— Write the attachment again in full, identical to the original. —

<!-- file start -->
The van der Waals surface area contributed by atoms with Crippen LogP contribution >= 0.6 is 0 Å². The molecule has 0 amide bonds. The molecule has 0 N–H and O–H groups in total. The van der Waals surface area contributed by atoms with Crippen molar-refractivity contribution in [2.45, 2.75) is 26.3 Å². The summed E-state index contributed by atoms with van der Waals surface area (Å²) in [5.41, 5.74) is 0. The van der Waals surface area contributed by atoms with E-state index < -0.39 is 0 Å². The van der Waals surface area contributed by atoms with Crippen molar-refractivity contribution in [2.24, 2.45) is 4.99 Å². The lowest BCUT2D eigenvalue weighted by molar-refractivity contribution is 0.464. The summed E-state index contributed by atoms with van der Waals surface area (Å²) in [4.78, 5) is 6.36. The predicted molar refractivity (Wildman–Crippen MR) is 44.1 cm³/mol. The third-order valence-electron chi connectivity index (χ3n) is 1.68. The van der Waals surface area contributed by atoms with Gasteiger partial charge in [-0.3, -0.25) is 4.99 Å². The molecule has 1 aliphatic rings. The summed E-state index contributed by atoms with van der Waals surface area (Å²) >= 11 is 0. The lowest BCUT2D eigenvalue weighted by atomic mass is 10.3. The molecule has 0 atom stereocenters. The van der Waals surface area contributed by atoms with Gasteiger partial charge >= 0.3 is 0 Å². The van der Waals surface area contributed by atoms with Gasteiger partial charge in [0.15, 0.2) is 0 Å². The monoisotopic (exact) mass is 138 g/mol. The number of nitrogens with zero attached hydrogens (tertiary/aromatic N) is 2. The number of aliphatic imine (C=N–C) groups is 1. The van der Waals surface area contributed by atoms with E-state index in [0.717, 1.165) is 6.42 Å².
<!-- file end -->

The van der Waals surface area contributed by atoms with Crippen LogP contribution >= 0.6 is 0 Å². The molecule has 0 amide bonds. The molecule has 0 N–H and O–H groups in total. The van der Waals surface area contributed by atoms with Crippen molar-refractivity contribution in [2.45, 2.75) is 26.3 Å². The summed E-state index contributed by atoms with van der Waals surface area (Å²) in [5.41, 5.74) is 0. The van der Waals surface area contributed by atoms with E-state index < -0.39 is 0 Å². The van der Waals surface area contributed by atoms with Crippen molar-refractivity contribution in [2.24, 2.45) is 4.99 Å². The lowest BCUT2D eigenvalue weighted by molar-refractivity contribution is 0.464. The summed E-state index contributed by atoms with van der Waals surface area (Å²) in [4.78, 5) is 6.36. The predicted molar refractivity (Wildman–Crippen MR) is 44.1 cm³/mol. The third-order valence-electron chi connectivity index (χ3n) is 1.68. The van der Waals surface area contributed by atoms with Gasteiger partial charge in [-0.3, -0.25) is 4.99 Å². The molecule has 1 aliphatic rings. The summed E-state index contributed by atoms with van der Waals surface area (Å²) >= 11 is 0. The lowest BCUT2D eigenvalue weighted by atomic mass is 10.3. The molecule has 0 atom stereocenters. The van der Waals surface area contributed by atoms with Gasteiger partial charge >= 0.3 is 0 Å². The van der Waals surface area contributed by atoms with Gasteiger partial charge in [0.15, 0.2) is 0 Å². The monoisotopic (exact) mass is 138 g/mol. The number of nitrogens with zero attached hydrogens (tertiary/aromatic N) is 2. The number of aliphatic imine (C=N–C) groups is 1. The van der Waals surface area contributed by atoms with E-state index in [0.717, 1.165) is 6.42 Å².